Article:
Bug #83347 Server closes SSL Connection when "Client Hello" packet version is TLS 1.2
Submitted: 12 Oct 2016 21:45 Modified: 30 Mar 2017 19:15
Reporter: Caleb Lloyd Email Updates:
Status: Verified Impact on me:
Category:MySQL Server: Security: Encryption Severity:S3 (Non-critical)
Version: OS:Any
Assigned to: CPU Architecture:Any

[12 Oct 2016 21:45] Caleb Lloyd
MySQL Server sends an error when a client initiates a changeover to SSL that sends the Client Hello packet with a version of TLS 1.2.  It sends the message "#08S01 Bad Handshake" and closes the connection.

Windows SSL Connections initiated from Schannel (the native Windows SSL provider) with a maximum allowed protocol of TLS 1.2 will hit this error when the MySQL server does not support TLS 1.2.

It appears that the client code is permitted to send "TLS 1.2" as its record layer version number (as Windows does).  MySQL Server is not compliant with this specification because it doesn't accept any value as the record layer version number.

From RFC 5246 Appendix E:

Earlier versions of the TLS specification were not fully clear on what the record layer version number (TLSPlaintext.version) should contain when sending ClientHello (i.e., before it is known which version of the protocol will be employed). Thus, TLS servers compliant with this specification MUST accept any value {03,XX} as the record layer version number for ClientHello.

TLS clients that wish to negotiate with older servers MAY send any value {03,XX} as the record layer version number. Typical values would be {03,00}, the lowest version number supported by the client, and the value of ClientHello.client_version. No single value will guarantee interoperability with all old servers, but this is a complex topic beyond the scope of this document.

The workaround for now is to make TLS 1.1 the maximum accepted protocol on Windows when connecting to MySQL.  If the server is ever upgraded to support TLS 1.2, Windows will continue to connect over the older TLS 1.1 protocol.

Packet Capture traces are available at: https://github.com/bgrainger/MySqlConnector/files/525350/tls-traces.zip

For more information and pictures view: https://github.com/bgrainger/MySqlConnector/pull/101#issuecomment-253301090

How to repeat:
Open a TCP connection that supports TLS1.2 from Windows to a MySql server.

Suggested fix:
Accept any value {03,XX} as the record layer version number in the Client Hello packet during TLS negotiation.
[30 Mar 2017 16:43] MySQL Verification Team
Thanks for your report. The Linux MySQL server binary that is failing, can you give us more details about it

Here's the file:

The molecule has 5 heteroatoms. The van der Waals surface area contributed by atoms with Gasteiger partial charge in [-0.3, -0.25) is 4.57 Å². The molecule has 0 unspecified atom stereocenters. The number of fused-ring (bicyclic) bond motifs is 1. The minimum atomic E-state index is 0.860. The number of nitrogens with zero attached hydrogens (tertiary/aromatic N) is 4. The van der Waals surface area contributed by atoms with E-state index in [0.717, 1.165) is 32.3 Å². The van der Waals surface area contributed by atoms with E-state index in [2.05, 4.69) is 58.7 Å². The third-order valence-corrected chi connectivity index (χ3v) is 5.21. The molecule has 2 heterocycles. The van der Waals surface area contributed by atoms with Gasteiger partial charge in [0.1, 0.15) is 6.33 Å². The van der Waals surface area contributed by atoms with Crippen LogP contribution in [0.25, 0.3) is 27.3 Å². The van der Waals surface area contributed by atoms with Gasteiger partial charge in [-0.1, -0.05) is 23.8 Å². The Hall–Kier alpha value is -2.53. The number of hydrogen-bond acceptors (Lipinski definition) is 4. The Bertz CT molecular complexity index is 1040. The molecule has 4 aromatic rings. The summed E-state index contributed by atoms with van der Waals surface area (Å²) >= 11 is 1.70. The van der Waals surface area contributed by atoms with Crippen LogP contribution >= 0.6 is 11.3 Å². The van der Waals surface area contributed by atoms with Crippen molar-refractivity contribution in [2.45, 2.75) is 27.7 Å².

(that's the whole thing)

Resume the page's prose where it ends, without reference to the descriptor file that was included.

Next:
- binary is compiled by you or you used binary from Oracle?
 - what is the version of the MySQL server you are using
 - what is the version of the OS you are using

[30 Mar 2017 17:02] Bradley Grainger
The links given in the original bug report are now incorrect because the code was moved to a different GitHub organization. Here are the correct links:

Packet Capture traces are available at: https://github.com/mysql-net/MySqlConnector/files/525350/tls-traces.zip

For more information and pictures view: https://github.com/mysql-net/MySqlConnector/pull/101#issuecomment-253301090
[30 Mar 2017 17:35] MySQL Verification Team

Thanks for the updated links, I see you are writing your own client there. Still I have no info on the version of mysql you are using. As far as I remember this part of handshake is delegated to the SSL library so it might be a bug in YASSL and not MySQL.

Anyhow, wherever the problem is (MySQL or YASSL), the root of the problem is standard that's not really clear on how the versioning should be handled. If you look at the standard: https://tools.ietf.org/html/rfc5246 (especially https://tools.ietf.org/html/rfc5246#appendix-E.1 ) you will see that it implicitly states that version chosen will be based on what client & server support rather then what they agree on. So in theory if one support 1.0 and other 1.2 they both have to use 1.0 as that's what they both support. You can't decide to use 1.2 just because you want to :). 

The Appendix E.1 states that "Whenever a client already knows the highest protocol version known to a server (for example, when resuming a session), it SHOULD initiate the connection in that native protocol." so in this case since MySQL understands 1.1 only your client should drop down to 1.1 and not try to use 1.2.